The things we old(er) folks can learn from our intuitive younger counterparts!

Do you have a backwards story like this?

How To Improve a Mediocre Image with the Android Photos App

A quick video on how to improve a less-than-perfect image using the simple tools found in the Photos app in Android. (Most of these tools are found in iOS Photos and many other apps, to start.)

This video was screen-recorded using DU Recorder on a Google Pixel 2 phone. Edited a bit using KineMaster on that same phone.

DIY Mobile Curriculum Work

IMG_2173

I’m doing a lot of screen captures right now as I’m plugging away at our DIY Media Creation curriculum. When it’s complete we will have around 40 full lesson plans with presentations, activities, and tutorials.  I’m responsible for some of the lessons related to image capture and editing on mobile devices, along with lessons on adding text, animation, etc.

I’m working here with a Google Pixel 2 phone because most people in the world are using Android devices and this curriculum is meant to be taken and used in the majority world, not the U.S. We’re also testing on older devices to help equip as many people as possible.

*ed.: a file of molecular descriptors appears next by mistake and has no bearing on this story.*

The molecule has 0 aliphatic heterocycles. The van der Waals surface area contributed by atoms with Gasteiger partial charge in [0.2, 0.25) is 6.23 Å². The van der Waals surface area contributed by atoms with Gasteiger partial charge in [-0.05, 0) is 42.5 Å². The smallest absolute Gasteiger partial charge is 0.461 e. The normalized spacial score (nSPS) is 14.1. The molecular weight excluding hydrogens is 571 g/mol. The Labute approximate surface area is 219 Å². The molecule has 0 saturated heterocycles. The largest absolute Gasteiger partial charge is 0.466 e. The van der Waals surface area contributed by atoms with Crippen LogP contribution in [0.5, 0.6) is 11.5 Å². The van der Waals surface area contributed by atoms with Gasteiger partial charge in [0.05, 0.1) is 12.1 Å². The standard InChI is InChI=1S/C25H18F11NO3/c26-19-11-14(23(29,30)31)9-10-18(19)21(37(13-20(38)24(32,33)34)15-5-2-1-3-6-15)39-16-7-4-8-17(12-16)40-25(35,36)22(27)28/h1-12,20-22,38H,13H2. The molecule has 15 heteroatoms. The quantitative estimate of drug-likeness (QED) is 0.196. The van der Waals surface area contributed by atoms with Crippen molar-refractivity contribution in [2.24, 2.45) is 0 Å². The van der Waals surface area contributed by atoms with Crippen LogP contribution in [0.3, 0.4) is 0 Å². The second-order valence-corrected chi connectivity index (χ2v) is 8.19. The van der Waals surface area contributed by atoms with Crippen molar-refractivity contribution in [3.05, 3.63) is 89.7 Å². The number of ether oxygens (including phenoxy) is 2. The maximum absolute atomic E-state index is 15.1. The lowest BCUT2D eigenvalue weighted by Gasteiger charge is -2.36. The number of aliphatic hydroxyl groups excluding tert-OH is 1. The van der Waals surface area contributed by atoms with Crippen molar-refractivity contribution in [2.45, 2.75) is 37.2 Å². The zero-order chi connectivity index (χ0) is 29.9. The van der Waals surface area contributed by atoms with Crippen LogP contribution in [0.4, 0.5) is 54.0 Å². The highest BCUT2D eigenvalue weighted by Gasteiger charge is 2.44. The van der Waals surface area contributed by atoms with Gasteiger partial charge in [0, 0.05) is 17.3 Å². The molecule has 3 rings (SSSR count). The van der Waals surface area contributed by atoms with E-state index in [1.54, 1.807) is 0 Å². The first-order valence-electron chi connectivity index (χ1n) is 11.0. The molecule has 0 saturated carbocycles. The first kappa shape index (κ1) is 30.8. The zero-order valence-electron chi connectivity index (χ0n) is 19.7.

Virtual Reality view of a Yanomamö Shabano

I’ve resurrected some VR shots I made way back in 2005. This was from one of our pre-production trips to Venezuela for the filming of “Yai Wanonabalewä – The Enemy God” – a feature film we made in partnership with the Yanomamö people in that region. You can watch the film HERE.

Unfortunately, my personal WordPress account won’t allow for a real embed here, so you have to click on the link. But it’s worth it!